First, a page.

This is the stage where the phantom idea of white supremacy is at its peak. At this point the identity of the African is so broken that they believe that nothing good has ever been done by them and subtly or overtly long to be white. But because white supremacy does not even want them to have any form of positive identification it constantly asserts how they will never be good enough thus condemning them to a perpetual validation-seeking state. In reaction to this, that group then wants to assert their own equality but with self-defeating ignorance, shame and/or disdain for their roots find themselves not being able to mount any sort of defense except one based on consumption – with the delusional belief that power lies in consumption as opposed to production.

How then do we solve this identity crises? Well if any part within ourselves believes that white supremacy is an inevitable and natural occurrence – therefore valid – then there is no real reason to solve anything. There is no need to even try and affirm who we are as it would be a pointless and even unnatural exercise. However this is where historical context becomes critical and why many a black conscious Pan-Africanist will painstakingly research the past and observe the present in order to place in universal context the true African identity from its greatest achievements to its worst failures and if they come to know, as I do, that our African identity is filled with an unmatched amount of historical precedents and superlatives; and also understand that our identities are under a deliberate and constant attack then resistance is the only logical solution. If resistance is the only solution, as many who are finally waking up to what is going on are coming to realise, we need to understand where the focus of the attack is in order to focus our resistance. Are only some of our clans, nationalities, shades of blackness, languages being attacked? No these are just individual manifestations of the same African identity; the focus is much bigger than that. In fact, the attack is on the African identity itself. Therefore all clans, nationalities, shades of blackness, languages associated with Africa are scheduled for eradication – at different times maybe but none holds any special place especially in the eyes of white supremacy. Seeing as this is where the real war is being fought it would make no sense in focusing your resistance on anything other than being authentically Pan-African – embracing all clans, nationalities, shades and languages as one African identity . Therefore validating your authentic Pan-African identity is the single most revolutionary thing you can do and it will set you on the path to acquiring the necessary amount of black power and the freedom it enables.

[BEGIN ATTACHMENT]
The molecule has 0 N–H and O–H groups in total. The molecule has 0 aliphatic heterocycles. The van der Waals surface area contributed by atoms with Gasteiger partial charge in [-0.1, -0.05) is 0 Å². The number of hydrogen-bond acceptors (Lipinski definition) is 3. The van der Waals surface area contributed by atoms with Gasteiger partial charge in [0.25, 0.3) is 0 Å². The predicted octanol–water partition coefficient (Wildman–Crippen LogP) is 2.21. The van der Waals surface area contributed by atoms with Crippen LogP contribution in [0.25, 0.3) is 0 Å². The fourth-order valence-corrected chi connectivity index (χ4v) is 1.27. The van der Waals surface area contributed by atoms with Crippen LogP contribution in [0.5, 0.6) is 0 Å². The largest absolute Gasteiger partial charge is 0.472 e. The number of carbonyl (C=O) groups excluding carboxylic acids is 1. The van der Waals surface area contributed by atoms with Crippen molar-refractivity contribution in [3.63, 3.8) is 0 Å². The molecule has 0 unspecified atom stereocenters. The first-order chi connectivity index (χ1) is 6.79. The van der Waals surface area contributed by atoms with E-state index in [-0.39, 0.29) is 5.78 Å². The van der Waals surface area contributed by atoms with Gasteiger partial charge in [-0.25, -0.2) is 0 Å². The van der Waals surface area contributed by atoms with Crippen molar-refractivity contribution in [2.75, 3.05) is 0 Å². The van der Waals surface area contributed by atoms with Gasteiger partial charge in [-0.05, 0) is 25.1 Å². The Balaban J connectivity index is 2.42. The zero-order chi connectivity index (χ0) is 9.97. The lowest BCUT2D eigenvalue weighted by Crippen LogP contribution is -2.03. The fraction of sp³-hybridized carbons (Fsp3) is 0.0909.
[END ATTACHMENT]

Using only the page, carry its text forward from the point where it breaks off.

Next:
By Marena ‘Wa Ditlou’ Mothoa

One thought on “The Identity of Black Power

Leave a Reply

Your email address will not be published. Required fields are marked *